Any students who thought they could graze through Music Appreciation class just by showing up and listening has never had an instructor like Monica Ambalal. The first major project she assigned the class was to form groups and create an instrument from material found at home. Though students were a bit wary at first, they all ended up completing the project and proudly presenting their instruments to the class—an Indian flute made from PVC pipe, a drum made from a trash can and duct tape, maracas made from soda bottles, and many more that showed their resourcefulness and creativity.
“I think it’s super important to have alternate teaching methods in the classroom,” says Monica, who holds a doctorate in ethnomusicology and began a recent lesson on Bach by playing a beautiful prelude on the piano. “By doing this project, they were able to see that they have music right in their own homes and they don’t even realize it. They are exposed to building materials in their kitchens, their garages, and their back yards. They learned that every time they made a hole in an instrument they were experiencing the timbre of that instrument which connected a connect a creativity aspect to the project.’’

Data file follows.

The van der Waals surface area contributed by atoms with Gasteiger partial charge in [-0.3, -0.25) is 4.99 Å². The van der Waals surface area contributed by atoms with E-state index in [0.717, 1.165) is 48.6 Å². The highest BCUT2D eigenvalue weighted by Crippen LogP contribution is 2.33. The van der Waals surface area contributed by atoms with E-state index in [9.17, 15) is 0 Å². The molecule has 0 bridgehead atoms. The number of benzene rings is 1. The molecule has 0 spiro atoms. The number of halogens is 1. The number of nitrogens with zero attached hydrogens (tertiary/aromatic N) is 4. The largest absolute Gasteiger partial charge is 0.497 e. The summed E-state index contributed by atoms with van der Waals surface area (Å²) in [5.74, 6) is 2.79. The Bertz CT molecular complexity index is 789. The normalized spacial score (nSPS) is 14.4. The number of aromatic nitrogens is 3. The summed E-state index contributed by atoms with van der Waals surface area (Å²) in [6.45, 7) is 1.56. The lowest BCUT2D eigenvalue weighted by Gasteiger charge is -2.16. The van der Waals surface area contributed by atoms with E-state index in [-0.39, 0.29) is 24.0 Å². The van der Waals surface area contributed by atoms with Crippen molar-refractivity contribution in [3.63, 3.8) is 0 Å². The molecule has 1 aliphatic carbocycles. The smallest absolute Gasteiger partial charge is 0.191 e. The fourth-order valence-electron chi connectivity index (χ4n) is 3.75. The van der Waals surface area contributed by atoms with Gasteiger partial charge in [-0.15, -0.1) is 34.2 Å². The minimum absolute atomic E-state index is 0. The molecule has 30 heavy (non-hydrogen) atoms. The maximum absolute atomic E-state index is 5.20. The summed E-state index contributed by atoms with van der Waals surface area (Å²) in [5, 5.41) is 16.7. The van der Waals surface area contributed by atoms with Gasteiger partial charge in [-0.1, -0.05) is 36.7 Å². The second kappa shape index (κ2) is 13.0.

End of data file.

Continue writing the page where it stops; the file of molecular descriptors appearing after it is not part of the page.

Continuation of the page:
The students also learned other life lessons beyond music. They used participatory skills by selecting a project coordinator, a historian, and a biographer; critical thinking skills by coming up with a plan; writing skills by completing an assessment; and public speaking skills by presenting to the group. “When I started this class, I knew zero about music,” said Nayan Pandey, whose flute-making partner Stephanie Hernandez added, “We love this class!”